You probably already know that many of the most important traditions look a lot different when you see them in other countries.
Some of the biggest festivals in Spain don’t translate to the same excitement, and it’s true of British festivals celebrated in Spain. In our previous article about some important celebration days in the UK, we talked about how important Halloween is to Brits and Americans.
Today we will dig into (explore) some of the weird and wonderful facts and myths about Halloween, and where this spooky day really comes from.
The real beginning of this type of festival/celebration is very hard to pin down (identify), as many different cultures have a version of it. It’s not surprising, as this is essentially a festival connected with spirits, beings and creatures that form our dreams and nightmares.
Almost every culture in history has tried to make the spirits happy or satisfied, and many of our seasonal and festive days are based on these older Pagan traditions.
In the Gaelic calendar in the 10th Century, the 31st October turning to the 1st November meant the end of the harvest season, and the beginning of winter. This time, known as Samain, was a time of change and flex, so it’s the perfect night to imagine that the spirits and fairies might be able to enter our world!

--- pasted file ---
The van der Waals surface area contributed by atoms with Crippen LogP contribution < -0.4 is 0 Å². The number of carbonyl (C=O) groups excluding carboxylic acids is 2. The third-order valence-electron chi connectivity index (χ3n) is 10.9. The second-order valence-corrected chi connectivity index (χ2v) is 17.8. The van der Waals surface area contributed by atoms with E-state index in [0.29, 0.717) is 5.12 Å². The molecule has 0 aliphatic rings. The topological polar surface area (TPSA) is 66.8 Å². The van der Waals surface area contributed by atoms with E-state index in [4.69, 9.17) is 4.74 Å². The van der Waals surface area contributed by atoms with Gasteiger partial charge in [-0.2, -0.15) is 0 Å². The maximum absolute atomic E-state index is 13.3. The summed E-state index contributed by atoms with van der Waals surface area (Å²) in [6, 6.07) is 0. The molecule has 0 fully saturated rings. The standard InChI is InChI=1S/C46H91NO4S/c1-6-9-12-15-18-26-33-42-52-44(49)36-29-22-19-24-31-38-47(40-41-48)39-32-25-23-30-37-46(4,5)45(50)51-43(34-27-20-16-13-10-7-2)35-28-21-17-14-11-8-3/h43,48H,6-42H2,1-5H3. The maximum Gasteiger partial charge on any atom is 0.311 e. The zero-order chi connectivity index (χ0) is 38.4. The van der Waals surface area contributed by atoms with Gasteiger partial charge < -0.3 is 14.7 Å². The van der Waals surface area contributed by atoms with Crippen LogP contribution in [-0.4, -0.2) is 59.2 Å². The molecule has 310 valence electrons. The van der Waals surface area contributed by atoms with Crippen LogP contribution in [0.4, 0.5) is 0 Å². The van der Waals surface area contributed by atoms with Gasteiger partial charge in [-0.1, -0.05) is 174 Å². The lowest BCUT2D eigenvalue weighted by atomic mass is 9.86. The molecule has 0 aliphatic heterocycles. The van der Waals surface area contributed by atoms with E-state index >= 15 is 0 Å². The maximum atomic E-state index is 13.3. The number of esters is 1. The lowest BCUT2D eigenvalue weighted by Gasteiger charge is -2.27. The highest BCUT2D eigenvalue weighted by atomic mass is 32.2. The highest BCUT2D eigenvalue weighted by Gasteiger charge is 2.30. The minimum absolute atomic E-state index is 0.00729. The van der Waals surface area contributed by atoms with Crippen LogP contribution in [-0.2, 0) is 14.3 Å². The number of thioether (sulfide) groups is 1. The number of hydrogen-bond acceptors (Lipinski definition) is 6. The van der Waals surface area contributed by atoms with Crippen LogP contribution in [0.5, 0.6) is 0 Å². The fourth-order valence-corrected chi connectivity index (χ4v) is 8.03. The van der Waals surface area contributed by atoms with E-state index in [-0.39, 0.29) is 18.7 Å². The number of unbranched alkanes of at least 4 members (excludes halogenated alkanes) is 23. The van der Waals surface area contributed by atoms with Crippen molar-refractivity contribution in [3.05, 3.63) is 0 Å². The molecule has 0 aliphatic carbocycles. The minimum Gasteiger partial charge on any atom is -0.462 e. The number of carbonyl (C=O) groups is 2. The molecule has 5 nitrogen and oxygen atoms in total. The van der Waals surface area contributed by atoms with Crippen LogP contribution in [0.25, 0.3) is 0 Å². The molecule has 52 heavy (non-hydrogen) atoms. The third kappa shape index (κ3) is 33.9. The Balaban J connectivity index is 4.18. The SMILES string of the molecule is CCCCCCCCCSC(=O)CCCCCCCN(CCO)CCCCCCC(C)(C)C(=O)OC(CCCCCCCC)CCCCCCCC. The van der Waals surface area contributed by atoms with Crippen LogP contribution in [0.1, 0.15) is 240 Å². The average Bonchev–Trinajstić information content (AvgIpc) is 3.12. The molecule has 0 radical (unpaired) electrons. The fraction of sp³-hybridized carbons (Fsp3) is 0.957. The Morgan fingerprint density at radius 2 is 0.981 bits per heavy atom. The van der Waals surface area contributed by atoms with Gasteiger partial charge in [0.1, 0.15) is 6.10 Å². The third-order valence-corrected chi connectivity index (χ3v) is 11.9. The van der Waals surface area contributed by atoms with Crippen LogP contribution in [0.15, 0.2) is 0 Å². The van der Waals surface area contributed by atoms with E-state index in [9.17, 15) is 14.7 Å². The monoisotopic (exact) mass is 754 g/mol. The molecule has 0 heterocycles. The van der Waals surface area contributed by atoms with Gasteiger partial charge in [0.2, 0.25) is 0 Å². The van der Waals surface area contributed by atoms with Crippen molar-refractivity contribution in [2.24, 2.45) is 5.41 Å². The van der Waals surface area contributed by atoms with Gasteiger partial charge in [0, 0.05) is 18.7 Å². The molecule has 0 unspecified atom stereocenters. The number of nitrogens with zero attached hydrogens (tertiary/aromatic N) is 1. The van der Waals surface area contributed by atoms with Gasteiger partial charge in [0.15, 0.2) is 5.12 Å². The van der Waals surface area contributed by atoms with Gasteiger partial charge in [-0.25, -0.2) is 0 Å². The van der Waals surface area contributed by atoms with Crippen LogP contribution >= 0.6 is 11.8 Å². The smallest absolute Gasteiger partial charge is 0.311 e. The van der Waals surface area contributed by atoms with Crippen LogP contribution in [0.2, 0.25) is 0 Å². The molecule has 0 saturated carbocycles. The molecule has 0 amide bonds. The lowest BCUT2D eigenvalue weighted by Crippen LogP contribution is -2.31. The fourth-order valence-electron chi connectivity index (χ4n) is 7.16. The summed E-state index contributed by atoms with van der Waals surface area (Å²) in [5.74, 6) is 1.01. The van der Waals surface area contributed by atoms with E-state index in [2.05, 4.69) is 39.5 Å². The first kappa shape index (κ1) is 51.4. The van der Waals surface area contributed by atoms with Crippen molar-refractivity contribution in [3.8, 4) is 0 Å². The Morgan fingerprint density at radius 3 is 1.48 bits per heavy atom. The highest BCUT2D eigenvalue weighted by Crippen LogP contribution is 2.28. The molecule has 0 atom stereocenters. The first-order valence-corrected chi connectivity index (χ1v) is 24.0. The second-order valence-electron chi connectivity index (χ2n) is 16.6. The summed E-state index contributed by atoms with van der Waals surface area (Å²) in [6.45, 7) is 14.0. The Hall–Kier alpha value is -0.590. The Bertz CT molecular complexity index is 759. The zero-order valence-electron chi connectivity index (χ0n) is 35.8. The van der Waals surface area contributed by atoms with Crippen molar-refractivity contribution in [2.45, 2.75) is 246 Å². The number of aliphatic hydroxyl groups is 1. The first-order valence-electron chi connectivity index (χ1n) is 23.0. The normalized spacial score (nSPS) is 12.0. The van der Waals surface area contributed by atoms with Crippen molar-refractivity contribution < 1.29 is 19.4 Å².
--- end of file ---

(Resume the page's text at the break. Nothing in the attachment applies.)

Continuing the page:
These fairies were not images of fear, but symbols of fertility and livestock and crop health. Tribes in Scotland, Ireland and Wales all celebrated some similar version of this festival.
The word ‘Halloween’ comes from the 18th Century Scots expression for ‘saints evening’, the night before Saints Day or All Hallows Day. In Scots, Eve means evening, so All Hallows Evening soon became Halloween as the word developed in the culture over time.
Trick or treating
One of the strongest parts of the US and UK traditional Halloween is children 'trick or treating'. Getting dressed up in fun, crazy and scary costumes, and going to your neighbours' houses and knocking on their door. When they answer, they say “trick or treat”, and the happy kids ask for a trick, or a treat!
This started all the way back in the 16th Century, with villagers in Ireland dressing in costumes to mimic the fairies and spirits (no demons or scary costumes yet though). They would sing or recite poems in return for food, and were thought to bring good luck.
How did it spread to the US?
The largest Halloween celebration in the world takes place in New York (Manhattan), where more than two million spectators watch over 50,000 costumed party-people walking the streets in the Greenwich Village Halloween Parade.
When huge numbers of Irish and Scottish families landed in the US, keen to explore a new life in the New World, they brought many of their traditions with them. Add in the power of commercial interests in the US, and this simple and holy festival marking the turning of the year, is now a celebration enjoyed by almost 200 million Americans, and more than one billion Chinese citizens too.
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